Monday, December 24, 2012

Wi yew kant spel gud

I have a spelling checker,
It came with my PC.
It plane lee marks four my revue
Miss steaks aye can knot sea.

We iz tryin hart.
Why, for centuries, have people struggled to spell? Because English spelling is horribly hard, Michael Skapinker writes in The Financial Times.
It is not just that we have “for” and “four”, “stake”, “steak” and “mistake”. We also have “peak”, “peek” and “pique”. “Horrid” has a double consonant in the middle, “timid” a single one. “Prefer” has one “f”, “proffer” two.
Misspelling is not a modern malady, Skapinker writes.
In Spell it Out, David Crystal reproduces a 1910 cartoon from Punch magazine in which a boss berates his secretary for typing “income” as “incum”. “Good Heavens!” exclaims the secretary. “How did I come to leave out the ‘b’?” And in 1750 Lord Chesterfield, the statesman, advising his son to brush up on his spelling, warned: “I know a man of quality, who never recovered the ridicule of having spelled ‘wholesome’ without the ‘w’.”
Why is English spelling such a tangle?
It all started when Latin-speaking missionaries arrived in Britain in the 6th century without enough letters in their alphabet. They had 23. (They didn’t have “j”, “u” or “w”.) Yet the Germanic Anglo-Saxon languages had at least 37 phonemes, or distinctive sounds. The Romans didn’t have a letter, for example, for the Anglo-Saxon sound we spell “th”. The problem continues. Most English-speakers today have, depending on their accents, 40 phonemes, which we have to render using 26 letters. So, we use stratagems such as doubling vowels to elongate them, as in “feet” and “fool”.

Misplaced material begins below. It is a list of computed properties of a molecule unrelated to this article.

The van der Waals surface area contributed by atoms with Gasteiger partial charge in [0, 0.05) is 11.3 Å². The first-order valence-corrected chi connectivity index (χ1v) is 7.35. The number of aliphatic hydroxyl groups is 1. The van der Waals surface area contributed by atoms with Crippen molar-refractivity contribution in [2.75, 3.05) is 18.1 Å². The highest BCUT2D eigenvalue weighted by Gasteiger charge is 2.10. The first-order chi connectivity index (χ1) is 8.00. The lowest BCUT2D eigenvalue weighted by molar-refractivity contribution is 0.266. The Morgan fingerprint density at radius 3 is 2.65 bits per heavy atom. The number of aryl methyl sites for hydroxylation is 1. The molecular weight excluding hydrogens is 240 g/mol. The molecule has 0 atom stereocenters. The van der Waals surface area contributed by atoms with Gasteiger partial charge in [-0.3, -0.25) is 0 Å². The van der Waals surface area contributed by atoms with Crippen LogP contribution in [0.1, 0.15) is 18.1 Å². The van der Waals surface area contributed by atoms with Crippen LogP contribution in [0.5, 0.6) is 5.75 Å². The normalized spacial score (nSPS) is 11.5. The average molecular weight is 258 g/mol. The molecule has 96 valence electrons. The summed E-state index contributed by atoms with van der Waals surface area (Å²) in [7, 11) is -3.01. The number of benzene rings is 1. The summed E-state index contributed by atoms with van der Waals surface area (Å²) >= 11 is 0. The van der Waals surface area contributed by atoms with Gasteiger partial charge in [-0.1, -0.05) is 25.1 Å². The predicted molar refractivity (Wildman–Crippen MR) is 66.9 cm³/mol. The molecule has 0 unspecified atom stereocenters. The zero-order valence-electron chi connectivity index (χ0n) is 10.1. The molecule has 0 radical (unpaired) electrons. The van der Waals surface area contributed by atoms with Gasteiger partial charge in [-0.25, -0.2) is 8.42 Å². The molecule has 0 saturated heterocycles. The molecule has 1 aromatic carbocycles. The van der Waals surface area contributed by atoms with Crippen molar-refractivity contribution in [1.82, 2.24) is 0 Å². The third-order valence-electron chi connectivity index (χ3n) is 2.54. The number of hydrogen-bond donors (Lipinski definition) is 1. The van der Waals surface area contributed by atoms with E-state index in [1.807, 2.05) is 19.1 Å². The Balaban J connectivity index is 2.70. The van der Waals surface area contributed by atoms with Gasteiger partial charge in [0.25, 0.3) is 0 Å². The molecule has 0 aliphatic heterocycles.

With the Norman invasion in 1066, spelling became more complicated still; French and Latin words rushed into the language. As the centuries went by, scribes found ways of reflecting the sounds people used with the letters that they had. They lengthened vowels by adding a final “e”, so that we could tell “hope” from “hop”.
Read more of this sad, sad history here.

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